With UFT elections coming in the winter/spring and the contract vote ending today, there is a connection between the two events. With Eterno predicting 89% YES, I won't go that far.I am setting the over/under for this contract at 89% approval as that was the yes vote in 2006, the last early contract.James Eterno on ICEUFT BlogHANDICAPPING THE CONTRACT RATIFICATION PERCENTAGES -
My guess on the contract vote outcome on the teachers contract will be anywhere from 75% to 93% YES. The Unity campaign could only be counteracted by a strong NO campaign. It didn't happen.
[This is a reworking of my previous post: UFT Contract Vote Scorecard Update - Who's For and Who's Against?]
75% would be a major victory for MORE and ICEUFT blog, which led the VOTE NO campaign with yeoman work by James Eterno on the ICE blog, though Solidarity Caucus, with less outreach, also opposed. James' work has impressed people in MORE and there seems to be some healing going on since the rancor last April. The contract issue has closed a bit of the gap between ICE and MORE, though some ICEers are still outraged at the undemocratic behavior of MORE. (I promise to get into these weeds at some point.) How many NO votes can be attributed to the campaigns?
I think James' post, which by the last weekend had 14,000 hits, may have been the most effective of all: EVERYTHING BUT THE KITCHEN SINK ON WHY YOU SHOULD VOTE NO. But he has kept up a constant drumbeat.
Also see this excellent piece on the MORE blog:
NYC teacher union loses all of the battles it never fights - The new UFT-DOE contract makes no change in the 50-year wait for lower class sizes, a fair grievance procedure, and a rational job security process, among ...I know class size reductions cost money, but to leave this ragged grievance procedure in place is criminal.
New Action leader and Ex Bd member Jonathan Halabi urged a YES vote with reservations. New Action as a group has not even met on the issue so they have not taken a position. This is a problem for MORE. And for New Action. How do you run in the UFT elections against Unity without a position on the contract?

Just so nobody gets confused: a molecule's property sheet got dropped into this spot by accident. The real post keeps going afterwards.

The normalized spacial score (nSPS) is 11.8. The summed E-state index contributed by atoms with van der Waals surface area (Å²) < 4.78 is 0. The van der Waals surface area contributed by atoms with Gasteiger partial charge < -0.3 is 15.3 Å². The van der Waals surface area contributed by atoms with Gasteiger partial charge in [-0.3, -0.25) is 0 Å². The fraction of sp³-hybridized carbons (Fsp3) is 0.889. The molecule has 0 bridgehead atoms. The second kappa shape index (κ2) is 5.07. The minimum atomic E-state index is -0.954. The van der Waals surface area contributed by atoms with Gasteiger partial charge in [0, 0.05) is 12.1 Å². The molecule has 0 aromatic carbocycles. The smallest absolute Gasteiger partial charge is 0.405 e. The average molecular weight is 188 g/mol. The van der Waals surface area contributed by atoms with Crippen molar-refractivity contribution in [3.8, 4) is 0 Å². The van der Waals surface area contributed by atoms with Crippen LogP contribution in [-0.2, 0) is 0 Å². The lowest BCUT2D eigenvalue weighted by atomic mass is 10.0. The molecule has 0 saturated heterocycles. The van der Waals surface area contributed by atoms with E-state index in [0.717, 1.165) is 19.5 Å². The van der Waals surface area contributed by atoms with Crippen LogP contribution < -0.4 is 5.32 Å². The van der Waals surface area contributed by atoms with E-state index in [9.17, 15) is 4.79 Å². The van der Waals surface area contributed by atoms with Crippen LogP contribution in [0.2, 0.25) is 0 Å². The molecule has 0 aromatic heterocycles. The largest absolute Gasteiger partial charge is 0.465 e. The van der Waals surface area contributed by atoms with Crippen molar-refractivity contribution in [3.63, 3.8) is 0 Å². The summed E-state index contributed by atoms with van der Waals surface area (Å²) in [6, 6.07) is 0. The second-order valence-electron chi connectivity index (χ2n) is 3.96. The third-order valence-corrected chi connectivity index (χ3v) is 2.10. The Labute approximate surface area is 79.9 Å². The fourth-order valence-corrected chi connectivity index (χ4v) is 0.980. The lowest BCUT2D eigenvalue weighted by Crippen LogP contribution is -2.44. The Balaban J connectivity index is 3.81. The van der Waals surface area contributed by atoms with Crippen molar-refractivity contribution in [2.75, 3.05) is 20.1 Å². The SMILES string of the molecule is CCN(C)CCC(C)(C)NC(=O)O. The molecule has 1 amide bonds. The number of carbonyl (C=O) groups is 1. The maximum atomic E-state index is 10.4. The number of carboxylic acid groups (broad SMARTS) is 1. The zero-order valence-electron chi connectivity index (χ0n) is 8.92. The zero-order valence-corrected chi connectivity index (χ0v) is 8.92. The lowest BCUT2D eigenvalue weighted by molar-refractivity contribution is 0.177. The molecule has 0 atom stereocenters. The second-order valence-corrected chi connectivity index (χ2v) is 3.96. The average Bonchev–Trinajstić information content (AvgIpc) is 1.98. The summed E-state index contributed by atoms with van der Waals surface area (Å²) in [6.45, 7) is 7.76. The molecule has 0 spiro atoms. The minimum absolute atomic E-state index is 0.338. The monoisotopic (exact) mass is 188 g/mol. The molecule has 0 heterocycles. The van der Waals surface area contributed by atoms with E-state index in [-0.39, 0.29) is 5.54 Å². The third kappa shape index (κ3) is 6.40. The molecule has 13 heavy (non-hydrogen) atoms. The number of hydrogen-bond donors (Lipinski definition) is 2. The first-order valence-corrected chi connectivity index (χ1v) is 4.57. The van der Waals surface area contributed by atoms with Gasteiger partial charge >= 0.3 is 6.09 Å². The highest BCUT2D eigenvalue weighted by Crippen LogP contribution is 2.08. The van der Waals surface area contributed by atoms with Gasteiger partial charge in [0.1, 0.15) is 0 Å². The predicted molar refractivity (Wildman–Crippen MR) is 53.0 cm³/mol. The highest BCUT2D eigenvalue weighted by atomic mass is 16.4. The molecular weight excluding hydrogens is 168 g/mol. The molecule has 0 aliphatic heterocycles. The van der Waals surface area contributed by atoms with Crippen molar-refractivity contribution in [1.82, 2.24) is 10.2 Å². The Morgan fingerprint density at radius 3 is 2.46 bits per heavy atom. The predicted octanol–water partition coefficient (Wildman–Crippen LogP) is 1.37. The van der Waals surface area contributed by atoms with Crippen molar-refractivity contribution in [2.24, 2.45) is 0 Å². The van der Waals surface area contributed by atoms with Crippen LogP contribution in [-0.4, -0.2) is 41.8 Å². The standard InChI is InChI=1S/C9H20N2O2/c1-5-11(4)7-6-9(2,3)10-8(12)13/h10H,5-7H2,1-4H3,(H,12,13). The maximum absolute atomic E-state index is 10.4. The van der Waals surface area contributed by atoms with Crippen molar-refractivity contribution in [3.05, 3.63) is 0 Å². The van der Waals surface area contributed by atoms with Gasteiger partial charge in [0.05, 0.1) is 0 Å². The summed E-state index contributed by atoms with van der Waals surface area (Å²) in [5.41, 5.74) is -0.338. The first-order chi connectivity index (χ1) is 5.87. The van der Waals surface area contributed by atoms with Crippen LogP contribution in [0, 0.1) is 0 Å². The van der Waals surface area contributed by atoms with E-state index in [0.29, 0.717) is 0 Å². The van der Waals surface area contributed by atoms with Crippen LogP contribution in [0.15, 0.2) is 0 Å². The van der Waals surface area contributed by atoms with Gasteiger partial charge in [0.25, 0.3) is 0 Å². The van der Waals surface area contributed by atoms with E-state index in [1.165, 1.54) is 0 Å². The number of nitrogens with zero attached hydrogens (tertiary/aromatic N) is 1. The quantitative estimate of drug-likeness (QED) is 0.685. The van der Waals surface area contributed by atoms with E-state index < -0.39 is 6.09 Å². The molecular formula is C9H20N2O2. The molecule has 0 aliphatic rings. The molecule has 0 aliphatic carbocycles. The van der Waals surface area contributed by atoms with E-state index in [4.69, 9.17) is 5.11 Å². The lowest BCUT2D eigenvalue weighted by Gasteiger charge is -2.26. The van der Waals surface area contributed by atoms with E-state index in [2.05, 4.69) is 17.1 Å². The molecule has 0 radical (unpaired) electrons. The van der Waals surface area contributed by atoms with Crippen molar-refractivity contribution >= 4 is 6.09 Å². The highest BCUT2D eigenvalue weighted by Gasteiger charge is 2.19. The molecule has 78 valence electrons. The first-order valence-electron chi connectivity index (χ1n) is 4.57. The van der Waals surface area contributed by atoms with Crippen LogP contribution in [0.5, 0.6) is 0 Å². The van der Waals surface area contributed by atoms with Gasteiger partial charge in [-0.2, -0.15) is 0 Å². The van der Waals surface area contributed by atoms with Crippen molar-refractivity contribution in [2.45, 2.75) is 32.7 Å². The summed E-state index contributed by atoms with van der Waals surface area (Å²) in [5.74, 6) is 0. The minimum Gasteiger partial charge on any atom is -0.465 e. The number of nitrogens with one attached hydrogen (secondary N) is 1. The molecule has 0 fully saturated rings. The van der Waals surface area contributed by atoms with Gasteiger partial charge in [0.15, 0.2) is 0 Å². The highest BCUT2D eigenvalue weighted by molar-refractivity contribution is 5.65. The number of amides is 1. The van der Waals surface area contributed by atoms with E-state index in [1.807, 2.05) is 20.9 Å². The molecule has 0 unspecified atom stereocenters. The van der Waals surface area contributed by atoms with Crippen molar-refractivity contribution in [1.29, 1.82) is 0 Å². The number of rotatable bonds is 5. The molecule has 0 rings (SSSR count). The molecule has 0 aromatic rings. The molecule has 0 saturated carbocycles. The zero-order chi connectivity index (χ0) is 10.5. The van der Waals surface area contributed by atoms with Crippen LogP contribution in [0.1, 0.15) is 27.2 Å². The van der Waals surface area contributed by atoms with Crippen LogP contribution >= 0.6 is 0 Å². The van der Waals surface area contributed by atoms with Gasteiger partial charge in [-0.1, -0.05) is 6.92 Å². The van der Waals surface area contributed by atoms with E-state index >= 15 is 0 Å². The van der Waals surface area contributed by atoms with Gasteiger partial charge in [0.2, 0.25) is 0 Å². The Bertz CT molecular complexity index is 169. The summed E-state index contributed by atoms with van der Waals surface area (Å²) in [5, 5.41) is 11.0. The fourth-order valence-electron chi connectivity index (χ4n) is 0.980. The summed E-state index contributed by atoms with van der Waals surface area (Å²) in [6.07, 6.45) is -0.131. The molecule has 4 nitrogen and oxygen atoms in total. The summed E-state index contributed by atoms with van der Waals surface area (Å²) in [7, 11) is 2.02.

Two elected MORE/NA Ex Bd reps, Goldstein and Schirtzer, are strong YES votes. My beef with them is that it seems OK to wait another 50 years for grievance procedure or real class size relief. Two observations and parental leave are victories but let's keep an eye on where we should have been going. MORE will continue to lobby on the contract.
I'm going to wager that the lack of a strong unified NO campaign will push the YES votes higher. But if the numbers are similar to 2014 where we had a stronger campaign that will be a sign of unhappiness in the rank and file. But much higher means an accepting rank and file of Unity rule. Don't tell me, as I heard someone say, that people voted YES holding their noses. A YES is a YES.
ICEUFT is having its monthly meeting tomorrow to discuss the contract vote and election possibilities.
I am observing the count most of the day but it probably won't be completed by the meeting and besides I cannot share the outcomes with people no matter how much rice pudding they shove down my mouth. (UFT Contract Vote Count Friday - Embagoed Till Sunday).
In 2005 ICE and TJC led a massive campaign, with rallies at the DA and the UFT and the vote count was intense -- close to 40% of the teachers voted NO. New Action, in alliance with Unity, was not part of the movement though they did issue a leaflet in opposition.
In 2014, MORE led the Vote NO with about 20,000 leaflets handed out as we went around to schools stuffing mailboxes. (Old vets like Eterno and I were somewhat disappointed in the MORE effort.)
Teachers voted 75% in favor but with 92% voting the 25% against came to 16,000 votes and there was another 4000 NOs from other divisions.
This time MORE led a Vote No campaign, but due to its internal issues that have led to a shrunken MORE, there was limited outreach in the schools but a more effective campaign on multi-media. MORES seem to think that in the schools they are in and active, there will be a NO vote -- I agree but there are too few of them.
The OT (Occupational Therapy) teachers are most upset as they were in 2014 where they did ratify the contract despite reports they were organizing to turn it down and this time they seem to be furious, so I will keep an eye on their vote. Expect paras to vote overwhelmingly -- maybe 95% YES.
The pro-election faction wants to use the campaign to push the "contract we deserve" campaign rather than focus on winning the high school seats.